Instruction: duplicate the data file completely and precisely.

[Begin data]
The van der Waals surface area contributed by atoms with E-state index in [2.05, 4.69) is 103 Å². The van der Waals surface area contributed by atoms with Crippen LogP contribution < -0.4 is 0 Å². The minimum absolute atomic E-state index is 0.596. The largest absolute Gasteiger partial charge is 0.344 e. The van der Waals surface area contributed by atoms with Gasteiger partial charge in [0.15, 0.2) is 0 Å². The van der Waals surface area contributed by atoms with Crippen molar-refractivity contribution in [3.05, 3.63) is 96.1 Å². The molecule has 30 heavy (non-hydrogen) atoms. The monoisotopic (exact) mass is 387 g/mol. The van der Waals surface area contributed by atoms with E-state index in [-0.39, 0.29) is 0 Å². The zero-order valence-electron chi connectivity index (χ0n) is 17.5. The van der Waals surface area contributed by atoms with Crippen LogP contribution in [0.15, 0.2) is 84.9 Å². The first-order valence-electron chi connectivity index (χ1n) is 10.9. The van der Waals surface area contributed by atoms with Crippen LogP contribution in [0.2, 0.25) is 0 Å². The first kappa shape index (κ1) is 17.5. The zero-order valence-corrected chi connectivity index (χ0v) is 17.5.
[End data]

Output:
The van der Waals surface area contributed by atoms with E-state index in [2.05, 4.69) is 103 Å². The van der Waals surface area contributed by atoms with Crippen LogP contribution < -0.4 is 0 Å². The minimum absolute atomic E-state index is 0.596. The largest absolute Gasteiger partial charge is 0.344 e. The van der Waals surface area contributed by atoms with Gasteiger partial charge in [0.15, 0.2) is 0 Å². The van der Waals surface area contributed by atoms with Crippen molar-refractivity contribution in [3.05, 3.63) is 96.1 Å². The molecule has 30 heavy (non-hydrogen) atoms. The monoisotopic (exact) mass is 387 g/mol. The van der Waals surface area contributed by atoms with E-state index in [-0.39, 0.29) is 0 Å². The zero-order valence-electron chi connectivity index (χ0n) is 17.5. The van der Waals surface area contributed by atoms with Crippen LogP contribution in [0.15, 0.2) is 84.9 Å². The first-order valence-electron chi connectivity index (χ1n) is 10.9. The van der Waals surface area contributed by atoms with Crippen LogP contribution in [0.2, 0.25) is 0 Å². The first kappa shape index (κ1) is 17.5. The zero-order valence-corrected chi connectivity index (χ0v) is 17.5.